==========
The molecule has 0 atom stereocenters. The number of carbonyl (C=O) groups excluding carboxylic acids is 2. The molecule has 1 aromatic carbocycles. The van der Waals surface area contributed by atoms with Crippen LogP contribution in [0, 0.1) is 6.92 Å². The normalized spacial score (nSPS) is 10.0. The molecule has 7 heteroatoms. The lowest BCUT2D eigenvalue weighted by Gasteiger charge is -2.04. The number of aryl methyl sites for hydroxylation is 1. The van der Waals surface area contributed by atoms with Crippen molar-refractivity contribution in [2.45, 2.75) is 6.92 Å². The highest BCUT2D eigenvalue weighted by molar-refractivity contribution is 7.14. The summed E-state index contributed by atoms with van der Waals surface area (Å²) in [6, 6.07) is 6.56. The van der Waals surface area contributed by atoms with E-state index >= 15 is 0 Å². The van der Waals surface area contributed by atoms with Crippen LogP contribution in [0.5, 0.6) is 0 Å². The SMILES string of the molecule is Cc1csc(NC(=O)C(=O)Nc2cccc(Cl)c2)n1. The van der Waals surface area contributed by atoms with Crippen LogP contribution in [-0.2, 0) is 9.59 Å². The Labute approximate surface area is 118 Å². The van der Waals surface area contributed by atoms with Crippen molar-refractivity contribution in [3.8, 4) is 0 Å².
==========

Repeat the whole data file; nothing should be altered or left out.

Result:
The molecule has 0 atom stereocenters. The number of carbonyl (C=O) groups excluding carboxylic acids is 2. The molecule has 1 aromatic carbocycles. The van der Waals surface area contributed by atoms with Crippen LogP contribution in [0, 0.1) is 6.92 Å². The normalized spacial score (nSPS) is 10.0. The molecule has 7 heteroatoms. The lowest BCUT2D eigenvalue weighted by Gasteiger charge is -2.04. The number of aryl methyl sites for hydroxylation is 1. The van der Waals surface area contributed by atoms with Crippen molar-refractivity contribution in [2.45, 2.75) is 6.92 Å². The highest BCUT2D eigenvalue weighted by molar-refractivity contribution is 7.14. The summed E-state index contributed by atoms with van der Waals surface area (Å²) in [6, 6.07) is 6.56. The van der Waals surface area contributed by atoms with E-state index >= 15 is 0 Å². The van der Waals surface area contributed by atoms with Crippen LogP contribution in [0.5, 0.6) is 0 Å². The SMILES string of the molecule is Cc1csc(NC(=O)C(=O)Nc2cccc(Cl)c2)n1. The van der Waals surface area contributed by atoms with Crippen LogP contribution in [-0.2, 0) is 9.59 Å². The Labute approximate surface area is 118 Å². The van der Waals surface area contributed by atoms with Crippen molar-refractivity contribution in [3.8, 4) is 0 Å².